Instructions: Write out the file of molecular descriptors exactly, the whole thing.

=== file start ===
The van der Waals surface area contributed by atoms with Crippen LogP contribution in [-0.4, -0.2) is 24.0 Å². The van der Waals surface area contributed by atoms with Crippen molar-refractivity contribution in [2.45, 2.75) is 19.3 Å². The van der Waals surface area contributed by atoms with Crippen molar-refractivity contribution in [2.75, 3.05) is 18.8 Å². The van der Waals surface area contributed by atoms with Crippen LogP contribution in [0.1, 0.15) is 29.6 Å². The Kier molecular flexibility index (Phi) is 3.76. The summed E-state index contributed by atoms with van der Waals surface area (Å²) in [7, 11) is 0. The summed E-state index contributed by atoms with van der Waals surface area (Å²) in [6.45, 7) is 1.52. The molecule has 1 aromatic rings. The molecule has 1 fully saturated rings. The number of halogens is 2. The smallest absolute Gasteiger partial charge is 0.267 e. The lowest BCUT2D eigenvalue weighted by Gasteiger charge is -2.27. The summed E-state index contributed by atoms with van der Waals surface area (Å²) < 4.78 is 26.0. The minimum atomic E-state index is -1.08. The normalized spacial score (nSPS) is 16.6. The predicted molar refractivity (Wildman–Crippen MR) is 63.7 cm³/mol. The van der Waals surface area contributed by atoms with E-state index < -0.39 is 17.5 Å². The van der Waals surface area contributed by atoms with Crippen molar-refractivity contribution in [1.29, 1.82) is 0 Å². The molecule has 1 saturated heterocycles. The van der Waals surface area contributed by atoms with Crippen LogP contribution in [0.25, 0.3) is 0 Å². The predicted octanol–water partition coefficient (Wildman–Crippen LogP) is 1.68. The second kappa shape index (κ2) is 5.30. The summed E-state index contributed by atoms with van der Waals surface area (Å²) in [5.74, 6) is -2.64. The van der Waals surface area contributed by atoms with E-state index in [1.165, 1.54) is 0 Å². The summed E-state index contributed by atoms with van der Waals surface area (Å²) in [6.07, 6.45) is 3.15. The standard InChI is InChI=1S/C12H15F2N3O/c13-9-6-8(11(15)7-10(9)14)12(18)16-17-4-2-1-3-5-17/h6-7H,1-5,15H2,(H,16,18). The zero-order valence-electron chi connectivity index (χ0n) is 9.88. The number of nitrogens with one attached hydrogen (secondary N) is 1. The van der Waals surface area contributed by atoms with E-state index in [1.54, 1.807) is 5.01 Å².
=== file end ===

The van der Waals surface area contributed by atoms with Crippen LogP contribution in [-0.4, -0.2) is 24.0 Å². The van der Waals surface area contributed by atoms with Crippen molar-refractivity contribution in [2.45, 2.75) is 19.3 Å². The van der Waals surface area contributed by atoms with Crippen molar-refractivity contribution in [2.75, 3.05) is 18.8 Å². The van der Waals surface area contributed by atoms with Crippen LogP contribution in [0.1, 0.15) is 29.6 Å². The Kier molecular flexibility index (Phi) is 3.76. The summed E-state index contributed by atoms with van der Waals surface area (Å²) in [7, 11) is 0. The summed E-state index contributed by atoms with van der Waals surface area (Å²) in [6.45, 7) is 1.52. The molecule has 1 aromatic rings. The molecule has 1 fully saturated rings. The number of halogens is 2. The smallest absolute Gasteiger partial charge is 0.267 e. The lowest BCUT2D eigenvalue weighted by Gasteiger charge is -2.27. The summed E-state index contributed by atoms with van der Waals surface area (Å²) < 4.78 is 26.0. The minimum atomic E-state index is -1.08. The normalized spacial score (nSPS) is 16.6. The predicted molar refractivity (Wildman–Crippen MR) is 63.7 cm³/mol. The van der Waals surface area contributed by atoms with E-state index < -0.39 is 17.5 Å². The van der Waals surface area contributed by atoms with Crippen molar-refractivity contribution in [1.29, 1.82) is 0 Å². The molecule has 1 saturated heterocycles. The van der Waals surface area contributed by atoms with Crippen LogP contribution in [0.25, 0.3) is 0 Å². The predicted octanol–water partition coefficient (Wildman–Crippen LogP) is 1.68. The second kappa shape index (κ2) is 5.30. The summed E-state index contributed by atoms with van der Waals surface area (Å²) in [5.74, 6) is -2.64. The van der Waals surface area contributed by atoms with E-state index in [1.165, 1.54) is 0 Å². The summed E-state index contributed by atoms with van der Waals surface area (Å²) in [6.07, 6.45) is 3.15. The standard InChI is InChI=1S/C12H15F2N3O/c13-9-6-8(11(15)7-10(9)14)12(18)16-17-4-2-1-3-5-17/h6-7H,1-5,15H2,(H,16,18). The zero-order valence-electron chi connectivity index (χ0n) is 9.88. The number of nitrogens with one attached hydrogen (secondary N) is 1. The van der Waals surface area contributed by atoms with E-state index in [1.54, 1.807) is 5.01 Å².